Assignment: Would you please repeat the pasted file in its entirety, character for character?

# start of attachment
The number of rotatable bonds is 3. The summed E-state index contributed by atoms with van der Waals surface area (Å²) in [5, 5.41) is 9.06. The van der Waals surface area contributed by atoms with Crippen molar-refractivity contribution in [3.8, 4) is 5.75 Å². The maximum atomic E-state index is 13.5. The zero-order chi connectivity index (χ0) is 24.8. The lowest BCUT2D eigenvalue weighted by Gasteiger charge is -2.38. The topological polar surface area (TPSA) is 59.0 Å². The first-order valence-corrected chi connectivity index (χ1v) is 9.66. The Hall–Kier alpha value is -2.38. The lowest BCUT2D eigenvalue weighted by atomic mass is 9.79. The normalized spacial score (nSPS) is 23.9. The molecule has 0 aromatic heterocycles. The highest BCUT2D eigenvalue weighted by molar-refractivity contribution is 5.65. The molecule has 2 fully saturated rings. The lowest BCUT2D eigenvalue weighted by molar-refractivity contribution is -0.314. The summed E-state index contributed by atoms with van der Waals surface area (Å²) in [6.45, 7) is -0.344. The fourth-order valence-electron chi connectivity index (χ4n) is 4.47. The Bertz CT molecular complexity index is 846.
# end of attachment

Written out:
The number of rotatable bonds is 3. The summed E-state index contributed by atoms with van der Waals surface area (Å²) in [5, 5.41) is 9.06. The van der Waals surface area contributed by atoms with Crippen molar-refractivity contribution in [3.8, 4) is 5.75 Å². The maximum atomic E-state index is 13.5. The zero-order chi connectivity index (χ0) is 24.8. The lowest BCUT2D eigenvalue weighted by Gasteiger charge is -2.38. The topological polar surface area (TPSA) is 59.0 Å². The first-order valence-corrected chi connectivity index (χ1v) is 9.66. The Hall–Kier alpha value is -2.38. The lowest BCUT2D eigenvalue weighted by atomic mass is 9.79. The normalized spacial score (nSPS) is 23.9. The molecule has 0 aromatic heterocycles. The highest BCUT2D eigenvalue weighted by molar-refractivity contribution is 5.65. The molecule has 2 fully saturated rings. The lowest BCUT2D eigenvalue weighted by molar-refractivity contribution is -0.314. The summed E-state index contributed by atoms with van der Waals surface area (Å²) in [6.45, 7) is -0.344. The fourth-order valence-electron chi connectivity index (χ4n) is 4.47. The Bertz CT molecular complexity index is 846.